Photographing a Water Splash
Pure, clean water is not as challenging to freeze in time as one might think. Once you understand how light is captured by your camera the process of capturing motionless objects becomes less challenging. In this short tutorial I will attempt to explain how the shot below was obtained using a SONY SLT A55V with SONY SAM 28-75 f/2.8 lens. Though I used a “fast lens” it is not a requirement since you will be stopping down quite a bit. But first the example photo:
The settings used for the above image:
Now the first question many will ask is whether I the shutter speed of 1/13th is a typo, but no, that is correct. But this is the simple secret many professional photographers will not share with you because it is a trick they figured out and hold on to. Here is how and why:
You will need a darkened room where, when you set up the settings as above and take a shot, you get a black photo. At ISO 200 a room needs to be pretty dark to produce an image which will be black at f/14 and 1/13 shutter, but it will not be so dark that you cannot see anything.
So how do we freeze the image?
The simple answer is, with light!
You obviously need at least 1 speedlight/flash which you can remotely fire from your camera. Since I use SONY equipment, I used 3 SONY flashes, a HVL-F42AM to light up the background (focused to 105mm to get the spot effect) and 2 HVL-F43AM flash units to light the splash. These units can be remotely (wirelessly) triggered by most of the Sony Alpha series cameras. The short burst of light from the flash unit is what stops the motion of the water, not the speed of the shutter!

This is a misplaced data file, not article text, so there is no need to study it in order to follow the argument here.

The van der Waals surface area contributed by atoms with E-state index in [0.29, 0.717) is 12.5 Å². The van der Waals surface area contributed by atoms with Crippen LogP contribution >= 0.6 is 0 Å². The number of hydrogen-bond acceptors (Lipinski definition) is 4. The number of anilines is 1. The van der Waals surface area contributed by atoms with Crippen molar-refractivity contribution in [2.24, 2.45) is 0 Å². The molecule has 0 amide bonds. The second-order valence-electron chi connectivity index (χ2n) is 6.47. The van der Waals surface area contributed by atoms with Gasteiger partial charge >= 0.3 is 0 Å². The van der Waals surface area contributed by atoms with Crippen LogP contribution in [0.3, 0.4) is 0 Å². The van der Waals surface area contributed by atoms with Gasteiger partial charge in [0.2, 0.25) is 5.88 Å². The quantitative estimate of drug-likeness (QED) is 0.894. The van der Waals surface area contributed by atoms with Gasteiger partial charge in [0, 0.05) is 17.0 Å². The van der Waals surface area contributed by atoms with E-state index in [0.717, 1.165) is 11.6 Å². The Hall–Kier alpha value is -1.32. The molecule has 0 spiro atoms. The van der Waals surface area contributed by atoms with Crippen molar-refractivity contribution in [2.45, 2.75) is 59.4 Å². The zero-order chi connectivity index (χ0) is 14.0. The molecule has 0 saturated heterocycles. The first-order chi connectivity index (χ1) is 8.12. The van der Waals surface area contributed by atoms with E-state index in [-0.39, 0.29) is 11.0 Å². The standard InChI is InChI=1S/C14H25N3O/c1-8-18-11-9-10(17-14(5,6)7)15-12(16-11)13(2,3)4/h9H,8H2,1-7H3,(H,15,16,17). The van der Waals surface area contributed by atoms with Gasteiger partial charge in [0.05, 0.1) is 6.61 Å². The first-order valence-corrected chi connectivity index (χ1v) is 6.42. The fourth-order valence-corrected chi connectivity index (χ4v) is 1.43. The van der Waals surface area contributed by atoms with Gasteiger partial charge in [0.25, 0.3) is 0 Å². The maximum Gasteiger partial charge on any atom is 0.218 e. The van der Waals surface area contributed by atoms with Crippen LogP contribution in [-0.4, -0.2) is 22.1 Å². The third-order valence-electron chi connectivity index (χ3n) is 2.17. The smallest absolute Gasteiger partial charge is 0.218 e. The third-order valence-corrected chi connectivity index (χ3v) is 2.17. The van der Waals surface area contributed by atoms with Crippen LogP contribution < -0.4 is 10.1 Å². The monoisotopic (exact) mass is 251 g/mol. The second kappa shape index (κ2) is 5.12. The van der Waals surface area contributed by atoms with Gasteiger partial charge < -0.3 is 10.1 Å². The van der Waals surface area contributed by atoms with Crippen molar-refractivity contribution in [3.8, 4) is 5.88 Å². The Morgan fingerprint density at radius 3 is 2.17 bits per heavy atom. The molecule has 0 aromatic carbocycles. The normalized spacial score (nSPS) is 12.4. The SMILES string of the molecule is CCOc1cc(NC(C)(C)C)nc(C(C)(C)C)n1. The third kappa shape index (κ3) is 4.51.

The Secret Trick of Flash units!
Another rarely known fact of flash units (or speedlights or strobes) is that to produce higher power they produce a longer burst of light, not more power. At full power (1/1) a flash unit produces a longer pulse of light, not really a stronger light as many people believe. This is important to know as using your flash at full power will cause motion blurring as the pulse is long enough for motion to be captured and causing blur. At 1/16th power your flash produces a much shorter pulse of light which gives you less light to work with, but it happens so quick that motion is now almost non-existent! In the above case I fired the flash units at just 1/16th power to freeze the action. At 1/16th you are getting a burst of light equivalent to 1/8000th of a second or faster (which is faster than most camera shutters can be set to!).
Though I cannot vouch that this will work with other manufacturers, SONY owners can set up their scene with even just one, but preferably 2 flash units to the sides of the splash, wait for the drop and snap the shot. It does take some practice and perhaps a number of failed attempts, but once you get that one shot you will be amazed. The settings of aperture and ISO may need to be varied from camera to camera, but the principle remains the same. Remember that when you take a shot with no flash your resulting photo needs to be black.